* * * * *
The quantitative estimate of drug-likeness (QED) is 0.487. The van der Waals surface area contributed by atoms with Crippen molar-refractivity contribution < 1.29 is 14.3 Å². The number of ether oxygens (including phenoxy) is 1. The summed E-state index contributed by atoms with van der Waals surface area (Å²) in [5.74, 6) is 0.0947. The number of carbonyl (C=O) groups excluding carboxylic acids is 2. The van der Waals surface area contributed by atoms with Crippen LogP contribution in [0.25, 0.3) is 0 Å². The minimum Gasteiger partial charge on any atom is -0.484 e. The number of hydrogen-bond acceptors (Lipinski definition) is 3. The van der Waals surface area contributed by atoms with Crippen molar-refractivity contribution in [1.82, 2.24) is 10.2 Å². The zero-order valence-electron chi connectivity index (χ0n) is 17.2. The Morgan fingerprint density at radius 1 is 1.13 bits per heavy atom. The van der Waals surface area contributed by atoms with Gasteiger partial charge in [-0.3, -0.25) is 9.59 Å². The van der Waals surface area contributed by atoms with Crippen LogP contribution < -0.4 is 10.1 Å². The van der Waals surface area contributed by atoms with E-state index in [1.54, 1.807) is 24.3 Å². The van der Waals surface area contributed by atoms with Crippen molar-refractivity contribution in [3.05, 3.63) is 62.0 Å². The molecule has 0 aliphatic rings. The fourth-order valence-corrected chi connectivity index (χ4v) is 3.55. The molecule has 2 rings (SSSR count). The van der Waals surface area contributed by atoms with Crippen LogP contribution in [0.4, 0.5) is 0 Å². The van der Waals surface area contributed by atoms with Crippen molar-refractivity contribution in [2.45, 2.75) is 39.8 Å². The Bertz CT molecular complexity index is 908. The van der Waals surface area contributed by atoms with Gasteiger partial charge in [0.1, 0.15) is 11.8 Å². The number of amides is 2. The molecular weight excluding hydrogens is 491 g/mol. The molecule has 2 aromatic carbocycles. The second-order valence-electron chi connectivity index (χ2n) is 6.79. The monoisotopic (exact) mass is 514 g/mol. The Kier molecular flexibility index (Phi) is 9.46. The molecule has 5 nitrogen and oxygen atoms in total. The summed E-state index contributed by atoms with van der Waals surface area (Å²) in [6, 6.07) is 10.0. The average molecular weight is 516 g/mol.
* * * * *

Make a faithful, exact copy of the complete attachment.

The quantitative estimate of drug-likeness (QED) is 0.487. The van der Waals surface area contributed by atoms with Crippen molar-refractivity contribution < 1.29 is 14.3 Å². The number of ether oxygens (including phenoxy) is 1. The summed E-state index contributed by atoms with van der Waals surface area (Å²) in [5.74, 6) is 0.0947. The number of carbonyl (C=O) groups excluding carboxylic acids is 2. The van der Waals surface area contributed by atoms with Crippen LogP contribution in [0.25, 0.3) is 0 Å². The minimum Gasteiger partial charge on any atom is -0.484 e. The number of hydrogen-bond acceptors (Lipinski definition) is 3. The van der Waals surface area contributed by atoms with Crippen molar-refractivity contribution in [1.82, 2.24) is 10.2 Å². The zero-order valence-electron chi connectivity index (χ0n) is 17.2. The Morgan fingerprint density at radius 1 is 1.13 bits per heavy atom. The van der Waals surface area contributed by atoms with Gasteiger partial charge in [-0.3, -0.25) is 9.59 Å². The van der Waals surface area contributed by atoms with Crippen LogP contribution < -0.4 is 10.1 Å². The van der Waals surface area contributed by atoms with E-state index in [1.54, 1.807) is 24.3 Å². The van der Waals surface area contributed by atoms with Crippen molar-refractivity contribution in [3.05, 3.63) is 62.0 Å². The molecule has 0 aliphatic rings. The fourth-order valence-corrected chi connectivity index (χ4v) is 3.55. The molecule has 2 rings (SSSR count). The van der Waals surface area contributed by atoms with Crippen LogP contribution in [0.4, 0.5) is 0 Å². The van der Waals surface area contributed by atoms with Crippen molar-refractivity contribution in [2.45, 2.75) is 39.8 Å². The Bertz CT molecular complexity index is 908. The van der Waals surface area contributed by atoms with Gasteiger partial charge in [0.1, 0.15) is 11.8 Å². The number of amides is 2. The molecular weight excluding hydrogens is 491 g/mol. The molecule has 2 aromatic carbocycles. The second-order valence-electron chi connectivity index (χ2n) is 6.79. The monoisotopic (exact) mass is 514 g/mol. The Kier molecular flexibility index (Phi) is 9.46. The molecule has 5 nitrogen and oxygen atoms in total. The summed E-state index contributed by atoms with van der Waals surface area (Å²) in [6, 6.07) is 10.0. The average molecular weight is 516 g/mol.